By Honey Good.
We can all remember some of our favorite fairy tales or fables as children and we may not even realize some stories are derived from a much different version of that tale. If you’ve ever sat down to read the actual Grimm Brother’s Fairy Tales, you know what I mean--they were really written more for adults than children. Luckily for children, many stories have been changed a little to teach them some good lessons without the scary parts.
Here are four fairy tales or fables that teach good morals to your children:
- The Ugly Duckling originally by Hans Christian Anderson The classic tale of a little duck that is teased because he doesn’t look like his brothers and sisters. He tries to find a place to fit in, but it takes time for the duck to grow and realize that he is in fact a beautiful swan. This tale has been adapted many times, but the lessons are always the same: Don’t judge a book by its cover and don’t tease people. Ultimately, children should learn that they need to be accepting of people that may seem a little different from themselves because you just never know what a person is like until you get to know them. They also should learn to accept themselves as they are and they will eventually find a group that accepts them for who they are as well.
- The Three Little Pigs originally by James Orchard Halliwell-Phillipps The child friendly adaptation is about three pigs who each build a house; the first two pigs don’t spend a lot of time on their houses so they have more time to play or relax. The first pig builds one of straw, while the second pig builds one of sticks and both of them get blown down by the big bad wolf, so they run off to the third pig’s home. Only the third pig’s house made of brick that he spent a lot of time building is able to stay standing when the wolf comes to blow it down. This story teaches children that if you put more time and effort into your work, it is more likely to give you the outcome you desire; in short, hard work pays off.
- Beauty and the Beast originally by Gabrielle-Suzanne Barbot de Villeneuve Most of us are probably most aware of the Disney movie version of this fairy tale, but the original is actually over 250 years old. As the Disney version goes, a prince was not welcoming to an old woman, so she casts a spell on him that transforms him into a beast. He can only undo this curse if he finds true love. A young woman named Belle is able to fall in love with this “beast” despite his outer appearance because she is patient and teaches him how to be kind to people, thus teaching children that it is the character of a person that matters, not their appearance. Further, the story teaches children that they should be kind to people like Belle teaches the prince.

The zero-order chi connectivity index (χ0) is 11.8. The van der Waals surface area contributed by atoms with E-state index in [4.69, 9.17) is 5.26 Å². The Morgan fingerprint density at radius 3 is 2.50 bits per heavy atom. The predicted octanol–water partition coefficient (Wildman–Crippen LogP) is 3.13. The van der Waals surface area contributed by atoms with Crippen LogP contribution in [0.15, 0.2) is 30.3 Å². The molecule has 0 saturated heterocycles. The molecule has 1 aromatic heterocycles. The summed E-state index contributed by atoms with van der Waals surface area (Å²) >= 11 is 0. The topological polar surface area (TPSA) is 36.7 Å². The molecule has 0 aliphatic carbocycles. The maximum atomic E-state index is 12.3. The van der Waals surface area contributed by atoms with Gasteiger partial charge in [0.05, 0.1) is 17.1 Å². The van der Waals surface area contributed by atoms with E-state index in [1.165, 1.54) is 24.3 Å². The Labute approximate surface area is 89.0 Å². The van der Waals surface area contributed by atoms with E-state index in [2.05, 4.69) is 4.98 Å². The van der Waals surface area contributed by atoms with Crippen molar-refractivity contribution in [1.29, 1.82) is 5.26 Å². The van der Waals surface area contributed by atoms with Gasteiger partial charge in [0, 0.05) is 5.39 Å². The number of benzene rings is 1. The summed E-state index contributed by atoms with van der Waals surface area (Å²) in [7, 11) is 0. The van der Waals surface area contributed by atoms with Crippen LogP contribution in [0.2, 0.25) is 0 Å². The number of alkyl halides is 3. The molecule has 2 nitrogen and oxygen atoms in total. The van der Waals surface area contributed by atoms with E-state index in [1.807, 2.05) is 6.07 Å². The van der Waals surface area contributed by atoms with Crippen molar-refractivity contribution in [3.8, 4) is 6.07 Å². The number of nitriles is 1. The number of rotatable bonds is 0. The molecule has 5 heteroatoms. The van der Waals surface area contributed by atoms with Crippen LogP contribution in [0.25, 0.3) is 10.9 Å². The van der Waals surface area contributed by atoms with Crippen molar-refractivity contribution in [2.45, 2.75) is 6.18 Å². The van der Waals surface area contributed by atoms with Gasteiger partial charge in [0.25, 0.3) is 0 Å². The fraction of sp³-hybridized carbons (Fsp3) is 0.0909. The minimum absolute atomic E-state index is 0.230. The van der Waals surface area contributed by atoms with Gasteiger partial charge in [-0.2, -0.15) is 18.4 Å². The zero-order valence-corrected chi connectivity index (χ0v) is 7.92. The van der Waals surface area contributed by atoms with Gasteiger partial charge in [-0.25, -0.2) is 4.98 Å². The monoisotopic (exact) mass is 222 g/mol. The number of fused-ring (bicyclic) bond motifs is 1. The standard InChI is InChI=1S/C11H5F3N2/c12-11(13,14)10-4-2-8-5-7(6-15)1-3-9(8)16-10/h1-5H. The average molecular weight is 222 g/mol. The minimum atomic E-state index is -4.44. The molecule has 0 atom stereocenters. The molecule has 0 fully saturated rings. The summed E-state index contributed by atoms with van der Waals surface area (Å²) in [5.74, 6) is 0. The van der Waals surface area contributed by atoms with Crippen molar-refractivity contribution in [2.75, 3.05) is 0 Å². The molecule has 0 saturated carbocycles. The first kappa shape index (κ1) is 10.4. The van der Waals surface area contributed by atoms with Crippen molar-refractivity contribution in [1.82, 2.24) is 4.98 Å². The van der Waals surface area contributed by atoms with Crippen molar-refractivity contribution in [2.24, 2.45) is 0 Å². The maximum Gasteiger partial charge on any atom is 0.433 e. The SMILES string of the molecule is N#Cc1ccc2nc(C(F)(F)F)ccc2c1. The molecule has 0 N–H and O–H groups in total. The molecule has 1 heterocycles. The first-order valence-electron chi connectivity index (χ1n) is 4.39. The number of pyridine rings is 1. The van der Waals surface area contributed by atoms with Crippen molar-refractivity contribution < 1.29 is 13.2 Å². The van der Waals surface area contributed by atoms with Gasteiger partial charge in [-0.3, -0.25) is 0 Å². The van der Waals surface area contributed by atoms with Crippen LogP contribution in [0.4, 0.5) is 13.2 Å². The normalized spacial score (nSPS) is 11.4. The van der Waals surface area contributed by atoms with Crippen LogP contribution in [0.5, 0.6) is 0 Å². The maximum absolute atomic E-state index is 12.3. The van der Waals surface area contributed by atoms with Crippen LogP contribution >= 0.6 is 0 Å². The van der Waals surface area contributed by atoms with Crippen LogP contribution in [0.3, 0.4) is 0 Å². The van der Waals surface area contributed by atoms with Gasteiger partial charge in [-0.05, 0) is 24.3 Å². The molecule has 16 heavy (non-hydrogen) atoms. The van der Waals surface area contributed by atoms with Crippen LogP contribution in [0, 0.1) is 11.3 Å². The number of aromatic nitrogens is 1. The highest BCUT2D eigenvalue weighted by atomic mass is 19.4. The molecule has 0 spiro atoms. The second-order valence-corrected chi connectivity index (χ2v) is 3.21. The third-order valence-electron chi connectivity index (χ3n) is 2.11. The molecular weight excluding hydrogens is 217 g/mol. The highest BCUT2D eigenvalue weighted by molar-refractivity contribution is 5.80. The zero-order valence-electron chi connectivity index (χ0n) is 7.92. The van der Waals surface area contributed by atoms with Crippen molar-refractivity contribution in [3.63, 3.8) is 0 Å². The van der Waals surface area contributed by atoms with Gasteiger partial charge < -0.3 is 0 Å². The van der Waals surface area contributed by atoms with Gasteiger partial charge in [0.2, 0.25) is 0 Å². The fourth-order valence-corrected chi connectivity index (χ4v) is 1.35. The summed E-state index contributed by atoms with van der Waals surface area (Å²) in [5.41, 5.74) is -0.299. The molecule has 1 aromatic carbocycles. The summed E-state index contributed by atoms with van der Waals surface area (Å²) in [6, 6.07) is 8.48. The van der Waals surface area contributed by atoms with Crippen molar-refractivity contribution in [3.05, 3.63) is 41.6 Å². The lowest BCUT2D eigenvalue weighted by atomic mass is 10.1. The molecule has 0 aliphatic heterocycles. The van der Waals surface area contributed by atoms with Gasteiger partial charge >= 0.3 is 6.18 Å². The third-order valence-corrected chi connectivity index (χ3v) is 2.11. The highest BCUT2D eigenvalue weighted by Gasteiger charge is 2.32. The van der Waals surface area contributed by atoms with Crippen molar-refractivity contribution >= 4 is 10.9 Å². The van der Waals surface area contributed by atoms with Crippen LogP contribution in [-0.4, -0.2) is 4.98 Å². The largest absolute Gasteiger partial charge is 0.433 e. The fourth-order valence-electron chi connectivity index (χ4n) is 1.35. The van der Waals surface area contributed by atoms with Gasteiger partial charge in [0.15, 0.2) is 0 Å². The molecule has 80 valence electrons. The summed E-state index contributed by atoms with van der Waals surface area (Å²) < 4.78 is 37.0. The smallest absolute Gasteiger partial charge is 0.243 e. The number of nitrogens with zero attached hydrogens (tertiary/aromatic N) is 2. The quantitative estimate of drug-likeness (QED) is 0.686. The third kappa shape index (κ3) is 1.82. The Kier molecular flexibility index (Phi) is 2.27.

- The Adventures of Pinocchio originally by Carlo Collodi This is again a story that Disney has watered down a bit to appeal more to children, but the lessons it teaches are the same. A man named Geppetto creates a puppet that he names his son, Pinocchio. Pinocchio goes off on adventures meeting others along the way whose influences causes Pinocchio to get into some trouble. Pinocchio lies and with every lie, his nose grows. A fairy tells him that if he does well in school for a year, he can become a real boy. He tries to be a good boy and excels in school. But then he goes with some other boys to Toyland and all they do is play instead of work, so they are turned into donkeys. Eventually Pinocchio learns and the fairy does turn him into a real boy. Children should learn from Pinocchio that one little white lie can turn into a much bigger lie, so they should always tell the truth. They also should learn that all play and no work can have major consequences in their life.
Fairy tales are not always what we remember them to be, but many of those stories that we consider classics do teach children right from wrong. So, go back and read some of the originals yourself and see what you can learn from them too. Or--at least be entertained by the original stories that don’t necessarily end happily ever after!